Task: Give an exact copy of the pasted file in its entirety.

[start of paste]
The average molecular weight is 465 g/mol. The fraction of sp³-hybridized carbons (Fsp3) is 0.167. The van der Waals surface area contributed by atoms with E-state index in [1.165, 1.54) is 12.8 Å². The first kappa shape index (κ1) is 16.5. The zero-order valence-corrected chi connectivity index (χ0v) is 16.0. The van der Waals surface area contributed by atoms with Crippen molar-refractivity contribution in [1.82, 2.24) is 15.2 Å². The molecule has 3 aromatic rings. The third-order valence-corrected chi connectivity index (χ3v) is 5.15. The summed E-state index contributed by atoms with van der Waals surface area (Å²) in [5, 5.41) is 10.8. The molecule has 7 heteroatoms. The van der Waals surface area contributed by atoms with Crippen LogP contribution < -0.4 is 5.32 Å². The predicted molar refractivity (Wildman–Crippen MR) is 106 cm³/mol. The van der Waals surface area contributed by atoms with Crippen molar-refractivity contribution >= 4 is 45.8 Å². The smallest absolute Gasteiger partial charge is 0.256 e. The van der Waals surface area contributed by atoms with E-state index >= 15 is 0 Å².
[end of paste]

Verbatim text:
The average molecular weight is 465 g/mol. The fraction of sp³-hybridized carbons (Fsp3) is 0.167. The van der Waals surface area contributed by atoms with E-state index in [1.165, 1.54) is 12.8 Å². The first kappa shape index (κ1) is 16.5. The zero-order valence-corrected chi connectivity index (χ0v) is 16.0. The van der Waals surface area contributed by atoms with Crippen molar-refractivity contribution in [1.82, 2.24) is 15.2 Å². The molecule has 3 aromatic rings. The third-order valence-corrected chi connectivity index (χ3v) is 5.15. The summed E-state index contributed by atoms with van der Waals surface area (Å²) in [5, 5.41) is 10.8. The molecule has 7 heteroatoms. The van der Waals surface area contributed by atoms with Crippen LogP contribution < -0.4 is 5.32 Å². The predicted molar refractivity (Wildman–Crippen MR) is 106 cm³/mol. The van der Waals surface area contributed by atoms with Crippen molar-refractivity contribution >= 4 is 45.8 Å². The smallest absolute Gasteiger partial charge is 0.256 e. The van der Waals surface area contributed by atoms with E-state index >= 15 is 0 Å².